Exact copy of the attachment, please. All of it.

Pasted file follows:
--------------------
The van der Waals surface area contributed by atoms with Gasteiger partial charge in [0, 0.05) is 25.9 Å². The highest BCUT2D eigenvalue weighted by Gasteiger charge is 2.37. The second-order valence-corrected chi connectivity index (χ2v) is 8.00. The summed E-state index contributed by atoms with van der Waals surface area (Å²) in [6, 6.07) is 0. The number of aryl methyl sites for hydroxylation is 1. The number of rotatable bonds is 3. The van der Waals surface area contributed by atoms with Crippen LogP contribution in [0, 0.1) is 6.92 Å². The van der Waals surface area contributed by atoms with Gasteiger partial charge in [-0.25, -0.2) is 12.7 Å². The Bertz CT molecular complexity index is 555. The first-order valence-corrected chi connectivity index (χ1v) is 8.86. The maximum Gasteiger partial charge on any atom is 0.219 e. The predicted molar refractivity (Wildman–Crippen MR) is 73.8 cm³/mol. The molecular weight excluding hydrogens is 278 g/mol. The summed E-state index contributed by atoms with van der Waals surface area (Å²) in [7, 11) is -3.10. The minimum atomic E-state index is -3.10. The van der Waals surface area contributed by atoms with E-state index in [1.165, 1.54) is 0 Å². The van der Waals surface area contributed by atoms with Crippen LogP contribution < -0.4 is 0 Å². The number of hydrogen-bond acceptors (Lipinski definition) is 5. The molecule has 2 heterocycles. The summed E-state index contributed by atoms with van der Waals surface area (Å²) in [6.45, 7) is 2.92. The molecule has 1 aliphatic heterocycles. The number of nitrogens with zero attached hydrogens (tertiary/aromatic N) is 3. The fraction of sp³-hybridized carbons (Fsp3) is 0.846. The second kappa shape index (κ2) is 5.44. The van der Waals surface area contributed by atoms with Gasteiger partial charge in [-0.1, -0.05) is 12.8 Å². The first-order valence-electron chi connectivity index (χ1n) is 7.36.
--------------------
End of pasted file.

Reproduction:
The van der Waals surface area contributed by atoms with Gasteiger partial charge in [0, 0.05) is 25.9 Å². The highest BCUT2D eigenvalue weighted by Gasteiger charge is 2.37. The second-order valence-corrected chi connectivity index (χ2v) is 8.00. The summed E-state index contributed by atoms with van der Waals surface area (Å²) in [6, 6.07) is 0. The number of aryl methyl sites for hydroxylation is 1. The number of rotatable bonds is 3. The van der Waals surface area contributed by atoms with Crippen LogP contribution in [0, 0.1) is 6.92 Å². The van der Waals surface area contributed by atoms with Gasteiger partial charge in [-0.25, -0.2) is 12.7 Å². The Bertz CT molecular complexity index is 555. The first-order valence-corrected chi connectivity index (χ1v) is 8.86. The maximum Gasteiger partial charge on any atom is 0.219 e. The predicted molar refractivity (Wildman–Crippen MR) is 73.8 cm³/mol. The molecular weight excluding hydrogens is 278 g/mol. The summed E-state index contributed by atoms with van der Waals surface area (Å²) in [7, 11) is -3.10. The minimum atomic E-state index is -3.10. The van der Waals surface area contributed by atoms with E-state index in [1.165, 1.54) is 0 Å². The van der Waals surface area contributed by atoms with Crippen LogP contribution < -0.4 is 0 Å². The number of hydrogen-bond acceptors (Lipinski definition) is 5. The molecule has 2 heterocycles. The summed E-state index contributed by atoms with van der Waals surface area (Å²) in [6.45, 7) is 2.92. The molecule has 1 aliphatic heterocycles. The number of nitrogens with zero attached hydrogens (tertiary/aromatic N) is 3. The fraction of sp³-hybridized carbons (Fsp3) is 0.846. The second kappa shape index (κ2) is 5.44. The van der Waals surface area contributed by atoms with Gasteiger partial charge in [-0.1, -0.05) is 12.8 Å². The first-order valence-electron chi connectivity index (χ1n) is 7.36.